Dave’s time was up and his job was calling… so I dropped him off at the airport, turned around, and headed back out with my brother.
The forecast was for more crappy weather on the Olympic Peninsula but it looked like there could be a perfect window just around the corner.
The first day was a classic North West winter wind storm with all the accouterments – falling trees, lightning, hail, snow, sleet, rain, blah bla bla… just an all-out nasty day.
After finding the upper river on its way out we agreed it was the perfect opportunity to do a little exploring and drive up the South bank to check out the old Huelsdonk homestead and the South Fork.
By late afternoon the storm had passed and as we were driving back up the North bank we could see the river was already starting to come back down and clear in the upper stretches.
It was getting late in the day but we still had enough time to squeeze-in one run.
We walked down to the water to check it out. Brandon said, “I’ll take that lower run”, so I took the top.
A few minutes later my radio went off, “Fish On!!”
He may not have been the biggest steelhead in the Hoh river, but he was a wild, and perfectly proportioned bright fish…
Adding on a few pounds would simply be a matter of adjusting the camera angle some and getting Brandon to awkwardly pose just right…
The next morning came quick as they always seem to on these trips. The USGS site showed the river-level holding overnight and the weather forecast suggested it would be another couple hours before it started dropping.
We had a quick look outside and both agreed there was no need to rush…
After a hot breakfast, and a second pot of coffee – we loaded-up the truck and headed out…
The middle section we wanted to fish so badly would still need a few hours before it hit that magical color & flow so we killed some time fishing higher up.
There’s a magical window that seems to happen when a winter steelhead river goes form “out” to “in”. Bob Arnold wrote about this with the Sauk & Skagit rivers in his book, Steelhead Water.
Brandon & I have tweeked our schedules in the past to catch it – and not regretted it yet.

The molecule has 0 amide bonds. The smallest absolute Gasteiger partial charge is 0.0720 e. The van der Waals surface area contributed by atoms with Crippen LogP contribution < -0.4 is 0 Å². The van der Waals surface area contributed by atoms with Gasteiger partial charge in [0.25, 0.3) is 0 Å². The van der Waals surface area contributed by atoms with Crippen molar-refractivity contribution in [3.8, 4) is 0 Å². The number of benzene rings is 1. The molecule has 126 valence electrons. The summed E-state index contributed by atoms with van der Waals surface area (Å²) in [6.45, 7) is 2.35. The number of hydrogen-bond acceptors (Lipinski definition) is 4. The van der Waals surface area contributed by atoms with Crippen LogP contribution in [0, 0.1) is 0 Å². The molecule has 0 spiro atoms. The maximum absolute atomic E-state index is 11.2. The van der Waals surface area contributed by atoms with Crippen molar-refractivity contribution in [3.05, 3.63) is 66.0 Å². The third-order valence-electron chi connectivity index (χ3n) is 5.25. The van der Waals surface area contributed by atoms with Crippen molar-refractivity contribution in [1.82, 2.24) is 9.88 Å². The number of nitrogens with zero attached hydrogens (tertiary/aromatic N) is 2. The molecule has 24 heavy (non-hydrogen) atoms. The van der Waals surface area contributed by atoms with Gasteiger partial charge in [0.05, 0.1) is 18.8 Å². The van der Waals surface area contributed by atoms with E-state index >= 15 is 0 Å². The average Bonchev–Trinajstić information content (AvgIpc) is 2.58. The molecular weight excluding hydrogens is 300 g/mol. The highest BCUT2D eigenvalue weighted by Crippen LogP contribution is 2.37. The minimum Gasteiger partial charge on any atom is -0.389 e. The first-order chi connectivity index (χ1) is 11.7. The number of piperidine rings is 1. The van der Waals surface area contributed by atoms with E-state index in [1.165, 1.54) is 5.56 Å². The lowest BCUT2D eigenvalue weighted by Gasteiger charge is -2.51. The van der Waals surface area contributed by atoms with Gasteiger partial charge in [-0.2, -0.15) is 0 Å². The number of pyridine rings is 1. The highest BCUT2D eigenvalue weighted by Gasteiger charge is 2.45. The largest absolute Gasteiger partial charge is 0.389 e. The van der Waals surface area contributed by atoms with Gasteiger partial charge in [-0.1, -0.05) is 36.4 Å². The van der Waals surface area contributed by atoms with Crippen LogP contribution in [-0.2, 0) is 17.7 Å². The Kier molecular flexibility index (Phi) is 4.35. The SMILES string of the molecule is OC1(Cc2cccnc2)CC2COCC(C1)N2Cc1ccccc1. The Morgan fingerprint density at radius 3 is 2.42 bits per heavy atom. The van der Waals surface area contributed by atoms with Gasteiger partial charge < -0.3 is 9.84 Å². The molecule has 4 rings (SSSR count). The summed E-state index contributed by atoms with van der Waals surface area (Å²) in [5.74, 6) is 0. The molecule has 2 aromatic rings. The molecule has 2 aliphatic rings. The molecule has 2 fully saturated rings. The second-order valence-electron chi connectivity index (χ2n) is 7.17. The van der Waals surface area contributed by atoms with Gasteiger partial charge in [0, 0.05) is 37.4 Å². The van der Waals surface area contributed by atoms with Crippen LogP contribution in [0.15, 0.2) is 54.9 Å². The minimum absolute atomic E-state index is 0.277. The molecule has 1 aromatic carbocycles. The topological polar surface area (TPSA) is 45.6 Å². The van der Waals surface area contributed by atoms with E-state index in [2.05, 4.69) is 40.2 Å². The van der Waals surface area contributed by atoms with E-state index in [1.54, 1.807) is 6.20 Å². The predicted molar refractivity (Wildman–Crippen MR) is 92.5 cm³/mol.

The magic hours in most fisheries are those low-light hours of light before the sun hits the water, or late in the day after it’s left the water.
In winter steelhead fishing – particularly up here (where they have no idea what the sun even is) – the magic hours, or window, happens just as the river transitions from being high & muddy for days, to that sought-after shade of stealhead green.
It’s typically a matter of hours, but if you’re really lucky, it might last a whole day, or even two in the best case.
It’s when local steelheaders call in sick.
We’d both experienced it in the past and could smell it in the air now.
It was the perfect time of year, when the BIG Steelhead are in the river.
The river’s been high for more than a week, and it’s dropping.
The weather forecast is good for the next few days.
The stars were aligning…
1) Brandon had to be back at work, and 2) I had to leave to pick Jeff up from the airport tonight.
Grrr… the timing!
We’d started high-up in the watershed and pretty much followed the fishable water down stream throughout the day as it cleared.
There’s a certain stretch of water we were especially anxious to hit in the middle river.
The clock was ticking but it looked like we’d have just enough time to check it out before we had to leave, if we were fast.
Time was limited so Brandon & I quickly made the long trek down the bar. It had completely changed since last year. I took the lower piece so he stepped-into the upper section.
“Woo Hoo – Fish On!!”, came accross the radio.
I looked up river and saw a big fish thrashing out in front of Brandon. His spey rod was buckled and the Hardy was singing.
Unfortunately it was short lived.
The fish came unbuttoned.
It was time to head out.
Brandon had to get back and I needed to go pick up Jeff. The forecast was looking awesome for the next couple days and I wondered if Jeff had any idea what was in store for him…